It is the opening today of Romilly’s exhibition Newfoundland (or Y Tir Newydd in Welsh) at Ruthin Craft Centre in the borderlands of Wales. A version of her exhibition which was shown at the Sainsbury Centre, it shows the work she has done based on the recovery of bits of either Roman or medieval ephemera – buckles and clasps and badges – re-invented/re-established as highly inventive modern craft objects, rich in the resonance of recreation. Alongside the exhibition, as well as a series of interpretative photographs by Verdi Yahooda, there is a monitor showing the short, very beautiful film, Amanuensis, which has been made about her work by Maria Nicholson and which is going to be shown on Thursday at Picturehouse Central as part of London Craft Week (www.romillysaumarezsmith.com/film). I strongly recommend it:-
Resonance FM are celebrating their fifteenth anniversary this evening. Sadly, I can’t be there for the celebrations, but I have reason to be grateful to them because Mike Umney, an independent producer, has recorded a series of programmes about East London neighbourhoods, with discussions about their characteristics, the first one of which, I have just discovered, will go out on Wednesday 10th. May at 3.30, repeated the following Monday 15th. at 11am. What I don’t know is which of the four areas covered in the programmes – Stepney, Bow, Limehouse and Isle of Dogs – will be in the first.
The book had a wonderful send-off at the Devonshire Club, a members-only (men and women) club in the curious hinterland between Liverpool Street and Aldgate. I walked from Aldgate East through familiar territory round Middlesex Street and then spotted a little alleyway by the dustbins through to Devonshire Square, former warehouses of the East India Company which stored textiles from Bengal. Taken over by the St. Katharine Dock Company in 1836, they were bought by the Port of London authority in 1909. Sold in 1978, they were redeveloped by an unlikely combination of Richard Seifert and Quinlan Terry. The Club is the brainchild of Brian Clivaz, who used to run the Arts Club and symbolises the revival of this bit of the old East End:-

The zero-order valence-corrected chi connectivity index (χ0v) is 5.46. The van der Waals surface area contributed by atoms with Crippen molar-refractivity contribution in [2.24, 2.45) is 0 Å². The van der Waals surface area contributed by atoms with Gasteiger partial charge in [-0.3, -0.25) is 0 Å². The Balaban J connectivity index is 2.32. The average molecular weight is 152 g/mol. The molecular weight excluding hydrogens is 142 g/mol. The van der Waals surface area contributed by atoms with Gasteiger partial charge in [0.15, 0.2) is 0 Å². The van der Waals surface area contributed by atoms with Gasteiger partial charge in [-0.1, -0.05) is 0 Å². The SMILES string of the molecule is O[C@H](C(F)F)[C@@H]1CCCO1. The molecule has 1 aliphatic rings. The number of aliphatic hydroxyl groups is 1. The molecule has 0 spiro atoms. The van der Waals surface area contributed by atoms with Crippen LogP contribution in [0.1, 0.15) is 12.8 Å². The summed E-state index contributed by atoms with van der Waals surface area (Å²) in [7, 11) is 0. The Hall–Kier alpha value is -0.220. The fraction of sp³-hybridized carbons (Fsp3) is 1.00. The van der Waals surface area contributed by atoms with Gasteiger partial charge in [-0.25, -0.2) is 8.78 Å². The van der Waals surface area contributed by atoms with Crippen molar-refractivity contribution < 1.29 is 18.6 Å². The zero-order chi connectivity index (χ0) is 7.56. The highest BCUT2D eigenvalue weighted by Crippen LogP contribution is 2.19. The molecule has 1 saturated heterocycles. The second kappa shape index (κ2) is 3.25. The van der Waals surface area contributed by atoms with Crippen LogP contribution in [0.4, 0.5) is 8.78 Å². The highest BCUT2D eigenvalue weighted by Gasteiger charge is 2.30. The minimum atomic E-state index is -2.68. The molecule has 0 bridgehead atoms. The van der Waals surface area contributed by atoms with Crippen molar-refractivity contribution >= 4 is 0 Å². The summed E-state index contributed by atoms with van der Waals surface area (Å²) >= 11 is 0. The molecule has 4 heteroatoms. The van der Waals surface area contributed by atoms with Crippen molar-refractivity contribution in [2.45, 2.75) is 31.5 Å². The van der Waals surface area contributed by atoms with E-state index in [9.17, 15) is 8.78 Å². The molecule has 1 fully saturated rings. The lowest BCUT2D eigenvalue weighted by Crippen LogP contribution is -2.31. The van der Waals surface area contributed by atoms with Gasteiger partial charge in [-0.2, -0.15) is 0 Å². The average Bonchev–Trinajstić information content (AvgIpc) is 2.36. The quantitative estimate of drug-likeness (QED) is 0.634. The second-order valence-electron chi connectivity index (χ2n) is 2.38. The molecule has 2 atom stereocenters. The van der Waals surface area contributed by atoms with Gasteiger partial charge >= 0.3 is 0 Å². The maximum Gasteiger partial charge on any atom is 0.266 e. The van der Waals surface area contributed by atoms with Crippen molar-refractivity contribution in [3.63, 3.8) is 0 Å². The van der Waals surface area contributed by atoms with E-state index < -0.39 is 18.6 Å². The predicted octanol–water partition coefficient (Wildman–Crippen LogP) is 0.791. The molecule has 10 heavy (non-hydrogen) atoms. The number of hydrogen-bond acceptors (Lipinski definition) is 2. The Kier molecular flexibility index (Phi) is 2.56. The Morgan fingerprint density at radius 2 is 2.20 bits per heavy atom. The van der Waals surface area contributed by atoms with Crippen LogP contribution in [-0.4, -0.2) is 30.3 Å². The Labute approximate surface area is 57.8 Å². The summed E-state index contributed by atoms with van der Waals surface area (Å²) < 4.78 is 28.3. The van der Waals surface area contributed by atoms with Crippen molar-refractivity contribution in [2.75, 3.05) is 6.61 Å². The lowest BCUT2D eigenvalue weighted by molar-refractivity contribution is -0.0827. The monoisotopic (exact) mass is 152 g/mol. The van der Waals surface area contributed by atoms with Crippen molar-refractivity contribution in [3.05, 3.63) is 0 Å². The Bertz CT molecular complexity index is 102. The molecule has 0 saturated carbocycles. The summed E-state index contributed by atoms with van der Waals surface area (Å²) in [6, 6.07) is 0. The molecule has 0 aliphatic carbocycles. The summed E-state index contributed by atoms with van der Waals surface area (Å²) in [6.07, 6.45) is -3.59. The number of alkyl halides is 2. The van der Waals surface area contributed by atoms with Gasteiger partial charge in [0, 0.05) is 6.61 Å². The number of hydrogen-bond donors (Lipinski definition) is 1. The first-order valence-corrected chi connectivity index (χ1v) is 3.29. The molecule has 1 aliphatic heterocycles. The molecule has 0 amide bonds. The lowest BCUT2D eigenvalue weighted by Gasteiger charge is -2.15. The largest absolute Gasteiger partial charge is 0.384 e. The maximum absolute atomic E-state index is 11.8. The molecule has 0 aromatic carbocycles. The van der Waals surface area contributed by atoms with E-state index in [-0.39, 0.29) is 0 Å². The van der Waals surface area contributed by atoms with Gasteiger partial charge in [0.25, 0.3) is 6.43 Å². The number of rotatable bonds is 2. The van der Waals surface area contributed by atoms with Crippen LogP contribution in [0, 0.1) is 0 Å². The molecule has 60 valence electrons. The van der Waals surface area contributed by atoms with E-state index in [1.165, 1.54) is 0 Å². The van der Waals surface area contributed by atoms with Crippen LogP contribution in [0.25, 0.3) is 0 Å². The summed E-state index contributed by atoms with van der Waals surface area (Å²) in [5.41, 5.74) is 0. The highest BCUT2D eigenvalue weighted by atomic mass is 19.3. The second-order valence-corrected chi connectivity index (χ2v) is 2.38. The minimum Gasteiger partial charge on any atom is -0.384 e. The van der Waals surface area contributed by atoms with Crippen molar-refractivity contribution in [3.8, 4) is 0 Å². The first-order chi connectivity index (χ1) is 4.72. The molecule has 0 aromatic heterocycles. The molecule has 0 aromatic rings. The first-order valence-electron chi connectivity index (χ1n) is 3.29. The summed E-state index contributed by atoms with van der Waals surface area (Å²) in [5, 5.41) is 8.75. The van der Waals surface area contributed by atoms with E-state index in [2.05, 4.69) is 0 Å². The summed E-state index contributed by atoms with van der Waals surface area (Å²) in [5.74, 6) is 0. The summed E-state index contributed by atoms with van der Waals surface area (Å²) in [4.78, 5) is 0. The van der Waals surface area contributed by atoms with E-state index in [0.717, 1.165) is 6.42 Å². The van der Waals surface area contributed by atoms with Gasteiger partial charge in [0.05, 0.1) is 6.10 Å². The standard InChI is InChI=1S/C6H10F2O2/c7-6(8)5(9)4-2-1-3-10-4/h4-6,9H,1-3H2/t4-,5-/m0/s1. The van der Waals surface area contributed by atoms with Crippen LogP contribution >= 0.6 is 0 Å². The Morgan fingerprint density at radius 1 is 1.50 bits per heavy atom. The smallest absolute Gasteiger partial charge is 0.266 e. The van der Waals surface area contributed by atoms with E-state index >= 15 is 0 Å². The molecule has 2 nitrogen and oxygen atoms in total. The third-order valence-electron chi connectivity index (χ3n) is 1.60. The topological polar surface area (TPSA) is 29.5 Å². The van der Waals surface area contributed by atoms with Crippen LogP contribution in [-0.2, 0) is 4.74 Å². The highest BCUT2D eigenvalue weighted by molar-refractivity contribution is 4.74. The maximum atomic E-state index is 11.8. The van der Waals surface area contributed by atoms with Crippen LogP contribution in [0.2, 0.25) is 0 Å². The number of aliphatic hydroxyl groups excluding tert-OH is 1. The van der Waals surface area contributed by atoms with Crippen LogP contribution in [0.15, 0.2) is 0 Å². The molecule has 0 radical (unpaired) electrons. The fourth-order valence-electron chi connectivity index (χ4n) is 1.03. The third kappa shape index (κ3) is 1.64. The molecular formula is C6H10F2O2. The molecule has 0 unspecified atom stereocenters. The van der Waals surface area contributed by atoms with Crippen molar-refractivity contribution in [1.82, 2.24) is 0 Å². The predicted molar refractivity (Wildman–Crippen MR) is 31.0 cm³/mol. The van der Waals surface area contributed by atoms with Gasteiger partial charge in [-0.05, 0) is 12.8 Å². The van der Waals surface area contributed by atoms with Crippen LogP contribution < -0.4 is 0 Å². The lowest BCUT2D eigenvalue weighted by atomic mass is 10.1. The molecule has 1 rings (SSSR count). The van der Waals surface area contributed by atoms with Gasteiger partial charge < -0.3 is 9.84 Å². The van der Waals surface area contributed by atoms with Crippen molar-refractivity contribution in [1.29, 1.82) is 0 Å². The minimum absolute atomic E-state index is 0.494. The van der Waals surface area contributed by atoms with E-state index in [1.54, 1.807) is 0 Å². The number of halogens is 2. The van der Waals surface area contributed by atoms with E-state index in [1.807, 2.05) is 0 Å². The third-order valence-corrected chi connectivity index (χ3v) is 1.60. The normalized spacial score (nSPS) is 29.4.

I spent the morning at a seminar in Whitehall on ‘Cultural Funding in England – partnerships, income streams and policy priorities’. Much of it was about issues of public policy. But there was an inspiring presentation by its Chief Executive on the operation of Live Theatre, a once Marxist co-operative (maybe it is still) which occupies premises on the quayside in Newcastle and has developed a whole number of new income streams, including loans, international touring and a gastro-pub: it made a lovely change from public sector management speak.
I woke up to a very nice surprise, which was an unexpected, long and thoughtful review of the book in Standpoint, a magazine which I did not necessarily expect to review it (http://standpointmag.co.uk/books-may-2017-east-london-charles-saumarez-smith-marc-jordan). The review is by Marc Jordan, who, as he reveals, lives in one of the finer terraces in Hackney and who I once met, long ago, outside our house in Limehouse doing just what I like doing – snooping about. He makes the entirely legitimate point that my book is more about the new East End, rather than the old. There are two reasons for this, both of which he recognises: the first is that every east end bookshop is groaning with books of memories about the old east end (I hadn’t realised that Marc’s father was a Whitechapel boy); the second is that most of the books about the east end are hostile to gentrification, whereas I am, as is obvious and as is he, a part of it. Anyway, the book could not have a nicer send-off on its publication day.